Fenner [1] wrote a response, stating that he knew of no evidence supporting the idea of replacement pathogens. He pointed to controversy among ecologists as to the validity of the niche concept for plants and animals, and stated his view that it does not apply to viruses or (probably) to other microbes. To support this view, he cited the existence of humans for tens of thousands of years in Australia and the Americas without measles, smallpox or similar diseases. ‘The ‘niches’ were there, but they were unoccupied’ (p. 481). This led to his conclusion that no other virus should ever occupy the vacated smallpox niche. Finally, he emphasized that human monkeypox is not a new disease that might occupy the smallpox niche, but rather a zoonosis, probably ancient, whose occasional occurrences are newly recognized because of the eradication of smallpox. (For good measure, he made a parallel argument about non-polio enteroviruses that occasionally cause paralytic disease, pointing to the lack of evidence that their frequency had increased in regions where wild polioviruses had been eliminated.)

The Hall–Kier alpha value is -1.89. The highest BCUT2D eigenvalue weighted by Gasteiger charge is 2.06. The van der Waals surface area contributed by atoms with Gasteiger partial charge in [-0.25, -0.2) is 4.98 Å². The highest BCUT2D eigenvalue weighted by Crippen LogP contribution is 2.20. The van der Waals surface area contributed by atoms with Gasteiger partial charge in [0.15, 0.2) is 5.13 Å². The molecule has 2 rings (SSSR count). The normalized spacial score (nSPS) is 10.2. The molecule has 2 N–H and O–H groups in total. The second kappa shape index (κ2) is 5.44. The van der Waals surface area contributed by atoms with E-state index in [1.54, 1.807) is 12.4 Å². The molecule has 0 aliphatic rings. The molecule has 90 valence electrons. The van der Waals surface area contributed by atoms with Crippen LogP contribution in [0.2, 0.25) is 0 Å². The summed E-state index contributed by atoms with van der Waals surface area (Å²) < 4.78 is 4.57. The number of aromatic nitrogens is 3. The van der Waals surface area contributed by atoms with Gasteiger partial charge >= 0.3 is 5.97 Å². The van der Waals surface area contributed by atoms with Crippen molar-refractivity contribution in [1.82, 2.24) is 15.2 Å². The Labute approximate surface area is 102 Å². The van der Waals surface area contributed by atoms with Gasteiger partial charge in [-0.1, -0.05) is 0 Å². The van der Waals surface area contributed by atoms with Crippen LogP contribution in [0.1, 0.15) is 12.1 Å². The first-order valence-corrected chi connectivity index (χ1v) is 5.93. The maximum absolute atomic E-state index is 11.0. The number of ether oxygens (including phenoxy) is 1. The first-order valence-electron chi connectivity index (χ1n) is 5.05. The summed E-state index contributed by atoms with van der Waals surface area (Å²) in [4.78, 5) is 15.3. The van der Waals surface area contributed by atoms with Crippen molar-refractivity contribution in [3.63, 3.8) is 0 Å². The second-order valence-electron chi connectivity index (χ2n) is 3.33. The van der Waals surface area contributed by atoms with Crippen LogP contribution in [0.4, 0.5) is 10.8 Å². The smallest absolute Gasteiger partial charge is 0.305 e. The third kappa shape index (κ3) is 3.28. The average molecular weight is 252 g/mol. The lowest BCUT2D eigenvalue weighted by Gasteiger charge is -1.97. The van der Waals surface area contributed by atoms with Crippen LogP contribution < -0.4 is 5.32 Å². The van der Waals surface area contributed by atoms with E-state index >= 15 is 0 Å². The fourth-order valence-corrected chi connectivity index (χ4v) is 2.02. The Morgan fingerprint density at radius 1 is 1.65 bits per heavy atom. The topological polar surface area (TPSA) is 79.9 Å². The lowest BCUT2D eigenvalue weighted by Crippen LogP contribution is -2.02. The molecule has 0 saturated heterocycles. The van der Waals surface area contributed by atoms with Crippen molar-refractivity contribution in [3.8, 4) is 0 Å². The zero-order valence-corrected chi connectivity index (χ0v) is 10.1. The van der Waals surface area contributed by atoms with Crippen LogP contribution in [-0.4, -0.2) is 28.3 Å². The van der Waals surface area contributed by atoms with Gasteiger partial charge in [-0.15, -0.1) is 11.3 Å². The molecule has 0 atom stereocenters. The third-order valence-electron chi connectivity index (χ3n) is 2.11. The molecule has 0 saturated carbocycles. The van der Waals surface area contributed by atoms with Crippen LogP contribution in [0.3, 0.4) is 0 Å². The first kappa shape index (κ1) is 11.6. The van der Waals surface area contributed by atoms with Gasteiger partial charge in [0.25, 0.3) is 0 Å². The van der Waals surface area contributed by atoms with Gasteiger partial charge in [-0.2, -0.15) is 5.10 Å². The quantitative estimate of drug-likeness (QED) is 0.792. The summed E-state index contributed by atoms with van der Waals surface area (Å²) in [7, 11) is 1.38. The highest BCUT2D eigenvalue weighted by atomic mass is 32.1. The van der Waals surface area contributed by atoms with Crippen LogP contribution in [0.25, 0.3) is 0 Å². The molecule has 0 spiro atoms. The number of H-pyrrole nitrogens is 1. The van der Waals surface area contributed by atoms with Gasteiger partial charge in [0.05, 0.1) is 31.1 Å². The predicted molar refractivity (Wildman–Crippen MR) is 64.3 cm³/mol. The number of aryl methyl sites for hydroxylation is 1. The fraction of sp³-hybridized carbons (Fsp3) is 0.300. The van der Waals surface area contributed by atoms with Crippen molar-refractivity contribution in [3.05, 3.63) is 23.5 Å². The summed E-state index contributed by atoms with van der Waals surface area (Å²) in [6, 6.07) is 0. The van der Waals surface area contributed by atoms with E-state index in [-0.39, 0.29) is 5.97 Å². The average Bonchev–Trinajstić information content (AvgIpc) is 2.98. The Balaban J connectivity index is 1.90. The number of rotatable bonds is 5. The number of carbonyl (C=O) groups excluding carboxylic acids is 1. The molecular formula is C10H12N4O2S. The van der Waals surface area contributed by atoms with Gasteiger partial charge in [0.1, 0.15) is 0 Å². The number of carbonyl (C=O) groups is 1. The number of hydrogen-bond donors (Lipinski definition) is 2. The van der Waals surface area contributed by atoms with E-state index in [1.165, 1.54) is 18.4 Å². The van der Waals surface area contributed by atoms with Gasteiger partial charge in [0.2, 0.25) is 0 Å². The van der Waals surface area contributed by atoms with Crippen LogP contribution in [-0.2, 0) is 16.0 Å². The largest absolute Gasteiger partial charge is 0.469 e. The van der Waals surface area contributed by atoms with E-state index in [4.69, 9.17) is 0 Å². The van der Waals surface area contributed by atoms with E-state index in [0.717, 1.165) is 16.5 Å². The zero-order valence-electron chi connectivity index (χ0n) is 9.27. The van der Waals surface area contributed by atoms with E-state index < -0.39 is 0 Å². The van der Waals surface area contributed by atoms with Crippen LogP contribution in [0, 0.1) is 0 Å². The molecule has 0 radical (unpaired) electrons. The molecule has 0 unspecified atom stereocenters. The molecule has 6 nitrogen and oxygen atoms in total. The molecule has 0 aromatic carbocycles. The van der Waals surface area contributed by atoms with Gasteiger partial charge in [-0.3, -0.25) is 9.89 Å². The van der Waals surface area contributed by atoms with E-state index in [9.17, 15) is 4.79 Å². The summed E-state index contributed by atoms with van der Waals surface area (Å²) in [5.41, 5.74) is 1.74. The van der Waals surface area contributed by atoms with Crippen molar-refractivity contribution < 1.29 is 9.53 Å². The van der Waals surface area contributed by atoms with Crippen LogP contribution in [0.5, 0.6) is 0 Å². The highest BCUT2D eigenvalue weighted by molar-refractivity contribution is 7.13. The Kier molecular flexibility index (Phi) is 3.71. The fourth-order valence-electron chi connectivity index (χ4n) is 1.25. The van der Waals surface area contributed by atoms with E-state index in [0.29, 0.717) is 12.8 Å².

The two articles from the Dahlem Conference took a similarly strident position against the notion of vacated niches and associated risks from replacement pathogens, but glimmers of possible reconciliation began to appear. First, it is noteworthy that the strongest words of opposition were reserved for very forceful (arguably straw-man) statements of the niche argument, such as ‘It is sometimes argued that each infectious agent occupies an ecological niche and that removal of a species from that niche will inevitably result in adaptive changes in other species, either currently prevalent or newly emerging, to fill that niche, i.e. eradication is pointless since new infections will arise’ [5, p. 56]. Few biologists would agree with this extreme statement of the niche theory (particularly ‘inevitably’ and ‘pointless’), so it is not surprising that the authors rejected it. However, they went on to make more measured arguments. Fenner et al. [4] acknowledged that there was natural concern about the vacated smallpox niche when monkeypox virus was first discovered to infect humans in Africa in 1970. They then reviewed subsequent genetic and epidemiological evidence, showing that monkeypox is not a direct ancestor of smallpox and transmissibility among humans had been concluded to be too low to allow establishment in human populations [23]. (These arguments run parallel to those cited by Breman & Henderson [6] in dismissing any imminent risk from monkeypox.) Together with the fact that numerous countries had remained free of smallpox and other diseases for extended periods, Fenner et al. [4] were left sceptical of the niche hypothesis.